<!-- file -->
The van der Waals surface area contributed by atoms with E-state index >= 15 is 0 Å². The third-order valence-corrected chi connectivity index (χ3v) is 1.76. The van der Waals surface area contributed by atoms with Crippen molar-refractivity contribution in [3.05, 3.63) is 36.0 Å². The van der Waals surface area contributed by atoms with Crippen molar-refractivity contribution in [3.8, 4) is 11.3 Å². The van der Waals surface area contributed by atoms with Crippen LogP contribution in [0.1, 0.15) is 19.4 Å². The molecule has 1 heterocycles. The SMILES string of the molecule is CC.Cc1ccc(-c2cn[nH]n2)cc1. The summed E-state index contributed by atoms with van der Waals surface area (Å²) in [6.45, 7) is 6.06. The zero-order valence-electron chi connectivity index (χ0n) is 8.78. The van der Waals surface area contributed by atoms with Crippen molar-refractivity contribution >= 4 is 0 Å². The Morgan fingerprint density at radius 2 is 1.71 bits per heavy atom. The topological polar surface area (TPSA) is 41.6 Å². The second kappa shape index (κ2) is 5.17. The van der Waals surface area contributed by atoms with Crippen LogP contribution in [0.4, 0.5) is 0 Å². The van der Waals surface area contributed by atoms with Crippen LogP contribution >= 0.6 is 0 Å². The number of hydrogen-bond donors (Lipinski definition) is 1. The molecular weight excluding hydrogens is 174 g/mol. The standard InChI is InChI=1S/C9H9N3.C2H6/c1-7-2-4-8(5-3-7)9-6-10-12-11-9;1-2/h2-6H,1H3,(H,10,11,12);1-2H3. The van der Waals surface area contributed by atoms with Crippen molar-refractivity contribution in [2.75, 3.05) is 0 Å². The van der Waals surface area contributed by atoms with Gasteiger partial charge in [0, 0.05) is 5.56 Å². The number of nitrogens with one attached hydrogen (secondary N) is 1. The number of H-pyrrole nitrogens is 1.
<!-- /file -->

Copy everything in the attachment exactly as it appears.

The van der Waals surface area contributed by atoms with E-state index >= 15 is 0 Å². The third-order valence-corrected chi connectivity index (χ3v) is 1.76. The van der Waals surface area contributed by atoms with Crippen molar-refractivity contribution in [3.05, 3.63) is 36.0 Å². The van der Waals surface area contributed by atoms with Crippen molar-refractivity contribution in [3.8, 4) is 11.3 Å². The van der Waals surface area contributed by atoms with Crippen LogP contribution in [0.1, 0.15) is 19.4 Å². The molecule has 1 heterocycles. The SMILES string of the molecule is CC.Cc1ccc(-c2cn[nH]n2)cc1. The summed E-state index contributed by atoms with van der Waals surface area (Å²) in [6.45, 7) is 6.06. The zero-order valence-electron chi connectivity index (χ0n) is 8.78. The van der Waals surface area contributed by atoms with Crippen molar-refractivity contribution >= 4 is 0 Å². The Morgan fingerprint density at radius 2 is 1.71 bits per heavy atom. The topological polar surface area (TPSA) is 41.6 Å². The second kappa shape index (κ2) is 5.17. The van der Waals surface area contributed by atoms with Crippen LogP contribution in [0.4, 0.5) is 0 Å². The van der Waals surface area contributed by atoms with Crippen LogP contribution >= 0.6 is 0 Å². The number of hydrogen-bond donors (Lipinski definition) is 1. The molecular weight excluding hydrogens is 174 g/mol. The standard InChI is InChI=1S/C9H9N3.C2H6/c1-7-2-4-8(5-3-7)9-6-10-12-11-9;1-2/h2-6H,1H3,(H,10,11,12);1-2H3. The van der Waals surface area contributed by atoms with Crippen molar-refractivity contribution in [2.75, 3.05) is 0 Å². The van der Waals surface area contributed by atoms with Gasteiger partial charge in [0, 0.05) is 5.56 Å². The number of nitrogens with one attached hydrogen (secondary N) is 1. The number of H-pyrrole nitrogens is 1.